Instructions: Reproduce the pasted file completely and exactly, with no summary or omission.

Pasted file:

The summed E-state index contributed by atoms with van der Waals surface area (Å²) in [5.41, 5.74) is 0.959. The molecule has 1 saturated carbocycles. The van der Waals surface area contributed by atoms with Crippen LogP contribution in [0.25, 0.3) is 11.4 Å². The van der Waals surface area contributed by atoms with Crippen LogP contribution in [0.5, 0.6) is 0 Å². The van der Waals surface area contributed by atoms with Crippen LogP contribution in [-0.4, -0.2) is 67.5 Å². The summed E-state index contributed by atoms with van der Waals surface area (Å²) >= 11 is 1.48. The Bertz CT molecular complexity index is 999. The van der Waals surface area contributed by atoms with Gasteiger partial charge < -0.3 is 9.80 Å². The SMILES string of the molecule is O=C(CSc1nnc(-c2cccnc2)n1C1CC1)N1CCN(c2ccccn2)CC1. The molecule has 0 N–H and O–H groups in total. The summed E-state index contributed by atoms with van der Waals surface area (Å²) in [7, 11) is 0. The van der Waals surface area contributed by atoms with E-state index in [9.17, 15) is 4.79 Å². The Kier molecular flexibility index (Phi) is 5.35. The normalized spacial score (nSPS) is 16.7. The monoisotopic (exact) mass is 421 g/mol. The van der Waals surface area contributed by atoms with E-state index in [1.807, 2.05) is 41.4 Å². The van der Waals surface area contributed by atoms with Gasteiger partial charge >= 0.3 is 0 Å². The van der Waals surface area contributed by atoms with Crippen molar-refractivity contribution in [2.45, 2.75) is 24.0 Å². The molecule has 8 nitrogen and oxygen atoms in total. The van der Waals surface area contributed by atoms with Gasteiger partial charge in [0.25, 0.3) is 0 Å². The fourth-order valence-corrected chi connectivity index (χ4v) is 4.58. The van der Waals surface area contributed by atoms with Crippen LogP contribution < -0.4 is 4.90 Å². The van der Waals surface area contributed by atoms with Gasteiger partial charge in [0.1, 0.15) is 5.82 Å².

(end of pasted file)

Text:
The summed E-state index contributed by atoms with van der Waals surface area (Å²) in [5.41, 5.74) is 0.959. The molecule has 1 saturated carbocycles. The van der Waals surface area contributed by atoms with Crippen LogP contribution in [0.25, 0.3) is 11.4 Å². The van der Waals surface area contributed by atoms with Crippen LogP contribution in [0.5, 0.6) is 0 Å². The van der Waals surface area contributed by atoms with Crippen LogP contribution in [-0.4, -0.2) is 67.5 Å². The summed E-state index contributed by atoms with van der Waals surface area (Å²) >= 11 is 1.48. The Bertz CT molecular complexity index is 999. The van der Waals surface area contributed by atoms with Gasteiger partial charge < -0.3 is 9.80 Å². The SMILES string of the molecule is O=C(CSc1nnc(-c2cccnc2)n1C1CC1)N1CCN(c2ccccn2)CC1. The molecule has 0 N–H and O–H groups in total. The summed E-state index contributed by atoms with van der Waals surface area (Å²) in [7, 11) is 0. The van der Waals surface area contributed by atoms with E-state index in [9.17, 15) is 4.79 Å². The Kier molecular flexibility index (Phi) is 5.35. The normalized spacial score (nSPS) is 16.7. The monoisotopic (exact) mass is 421 g/mol. The van der Waals surface area contributed by atoms with E-state index in [1.807, 2.05) is 41.4 Å². The van der Waals surface area contributed by atoms with Gasteiger partial charge >= 0.3 is 0 Å². The van der Waals surface area contributed by atoms with Crippen molar-refractivity contribution in [2.45, 2.75) is 24.0 Å². The molecule has 8 nitrogen and oxygen atoms in total. The van der Waals surface area contributed by atoms with Gasteiger partial charge in [0.25, 0.3) is 0 Å². The fourth-order valence-corrected chi connectivity index (χ4v) is 4.58. The van der Waals surface area contributed by atoms with Crippen LogP contribution < -0.4 is 4.90 Å². The van der Waals surface area contributed by atoms with Gasteiger partial charge in [0.1, 0.15) is 5.82 Å².